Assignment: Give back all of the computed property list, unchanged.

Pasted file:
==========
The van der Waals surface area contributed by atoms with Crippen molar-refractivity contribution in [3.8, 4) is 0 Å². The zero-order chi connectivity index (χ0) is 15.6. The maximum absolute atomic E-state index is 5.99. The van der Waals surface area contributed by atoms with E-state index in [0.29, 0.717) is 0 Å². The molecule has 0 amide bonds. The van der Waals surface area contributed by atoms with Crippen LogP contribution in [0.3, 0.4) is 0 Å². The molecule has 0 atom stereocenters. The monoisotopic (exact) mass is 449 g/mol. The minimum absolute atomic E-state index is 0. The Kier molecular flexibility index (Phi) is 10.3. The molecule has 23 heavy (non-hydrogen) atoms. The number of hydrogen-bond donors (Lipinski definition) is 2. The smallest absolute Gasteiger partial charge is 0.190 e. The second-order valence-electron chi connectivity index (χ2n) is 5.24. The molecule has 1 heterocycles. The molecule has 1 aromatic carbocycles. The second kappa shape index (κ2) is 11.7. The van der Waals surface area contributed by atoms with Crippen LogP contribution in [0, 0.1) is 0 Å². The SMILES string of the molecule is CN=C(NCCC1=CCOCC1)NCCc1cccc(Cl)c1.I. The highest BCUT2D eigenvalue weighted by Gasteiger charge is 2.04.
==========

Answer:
The van der Waals surface area contributed by atoms with Crippen molar-refractivity contribution in [3.8, 4) is 0 Å². The zero-order chi connectivity index (χ0) is 15.6. The maximum absolute atomic E-state index is 5.99. The van der Waals surface area contributed by atoms with E-state index in [0.29, 0.717) is 0 Å². The molecule has 0 amide bonds. The van der Waals surface area contributed by atoms with Crippen LogP contribution in [0.3, 0.4) is 0 Å². The molecule has 0 atom stereocenters. The monoisotopic (exact) mass is 449 g/mol. The minimum absolute atomic E-state index is 0. The Kier molecular flexibility index (Phi) is 10.3. The molecule has 23 heavy (non-hydrogen) atoms. The number of hydrogen-bond donors (Lipinski definition) is 2. The smallest absolute Gasteiger partial charge is 0.190 e. The second-order valence-electron chi connectivity index (χ2n) is 5.24. The molecule has 1 heterocycles. The molecule has 1 aromatic carbocycles. The second kappa shape index (κ2) is 11.7. The van der Waals surface area contributed by atoms with Crippen LogP contribution in [0, 0.1) is 0 Å². The SMILES string of the molecule is CN=C(NCCC1=CCOCC1)NCCc1cccc(Cl)c1.I. The highest BCUT2D eigenvalue weighted by Gasteiger charge is 2.04.